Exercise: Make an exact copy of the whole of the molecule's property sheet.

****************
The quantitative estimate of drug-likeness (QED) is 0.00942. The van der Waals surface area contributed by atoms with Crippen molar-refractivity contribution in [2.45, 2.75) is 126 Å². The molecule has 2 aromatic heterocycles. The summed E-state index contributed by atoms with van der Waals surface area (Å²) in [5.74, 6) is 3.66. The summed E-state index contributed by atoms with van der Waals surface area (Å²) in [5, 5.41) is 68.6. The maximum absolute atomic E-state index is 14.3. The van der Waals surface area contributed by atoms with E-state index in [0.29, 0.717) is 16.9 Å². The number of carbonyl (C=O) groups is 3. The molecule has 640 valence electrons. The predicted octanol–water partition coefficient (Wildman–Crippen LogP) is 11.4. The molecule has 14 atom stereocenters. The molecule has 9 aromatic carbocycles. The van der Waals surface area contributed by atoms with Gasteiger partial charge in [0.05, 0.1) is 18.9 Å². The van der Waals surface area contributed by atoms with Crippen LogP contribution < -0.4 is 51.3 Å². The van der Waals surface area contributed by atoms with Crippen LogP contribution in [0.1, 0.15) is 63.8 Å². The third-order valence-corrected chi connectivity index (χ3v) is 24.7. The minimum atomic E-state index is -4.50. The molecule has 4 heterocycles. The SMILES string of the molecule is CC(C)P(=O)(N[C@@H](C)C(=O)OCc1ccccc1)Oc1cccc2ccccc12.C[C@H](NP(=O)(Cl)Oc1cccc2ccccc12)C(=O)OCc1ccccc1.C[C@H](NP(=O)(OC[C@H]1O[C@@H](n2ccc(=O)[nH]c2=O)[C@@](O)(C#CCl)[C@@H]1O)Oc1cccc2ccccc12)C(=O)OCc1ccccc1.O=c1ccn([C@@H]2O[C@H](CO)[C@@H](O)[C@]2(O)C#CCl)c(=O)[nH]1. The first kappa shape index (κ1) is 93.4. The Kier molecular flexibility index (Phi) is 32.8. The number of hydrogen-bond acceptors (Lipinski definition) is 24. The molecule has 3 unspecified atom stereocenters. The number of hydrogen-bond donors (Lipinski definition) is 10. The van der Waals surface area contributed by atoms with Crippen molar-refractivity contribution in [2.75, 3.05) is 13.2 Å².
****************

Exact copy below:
The quantitative estimate of drug-likeness (QED) is 0.00942. The van der Waals surface area contributed by atoms with Crippen molar-refractivity contribution in [2.45, 2.75) is 126 Å². The molecule has 2 aromatic heterocycles. The summed E-state index contributed by atoms with van der Waals surface area (Å²) in [5.74, 6) is 3.66. The summed E-state index contributed by atoms with van der Waals surface area (Å²) in [5, 5.41) is 68.6. The maximum absolute atomic E-state index is 14.3. The van der Waals surface area contributed by atoms with E-state index in [0.29, 0.717) is 16.9 Å². The number of carbonyl (C=O) groups is 3. The molecule has 640 valence electrons. The predicted octanol–water partition coefficient (Wildman–Crippen LogP) is 11.4. The molecule has 14 atom stereocenters. The molecule has 9 aromatic carbocycles. The van der Waals surface area contributed by atoms with Gasteiger partial charge in [0.05, 0.1) is 18.9 Å². The van der Waals surface area contributed by atoms with Crippen LogP contribution < -0.4 is 51.3 Å². The van der Waals surface area contributed by atoms with Crippen LogP contribution in [0.1, 0.15) is 63.8 Å². The third-order valence-corrected chi connectivity index (χ3v) is 24.7. The minimum atomic E-state index is -4.50. The molecule has 4 heterocycles. The SMILES string of the molecule is CC(C)P(=O)(N[C@@H](C)C(=O)OCc1ccccc1)Oc1cccc2ccccc12.C[C@H](NP(=O)(Cl)Oc1cccc2ccccc12)C(=O)OCc1ccccc1.C[C@H](NP(=O)(OC[C@H]1O[C@@H](n2ccc(=O)[nH]c2=O)[C@@](O)(C#CCl)[C@@H]1O)Oc1cccc2ccccc12)C(=O)OCc1ccccc1.O=c1ccn([C@@H]2O[C@H](CO)[C@@H](O)[C@]2(O)C#CCl)c(=O)[nH]1. The first kappa shape index (κ1) is 93.4. The Kier molecular flexibility index (Phi) is 32.8. The number of hydrogen-bond acceptors (Lipinski definition) is 24. The molecule has 3 unspecified atom stereocenters. The number of hydrogen-bond donors (Lipinski definition) is 10. The van der Waals surface area contributed by atoms with Crippen molar-refractivity contribution in [2.75, 3.05) is 13.2 Å².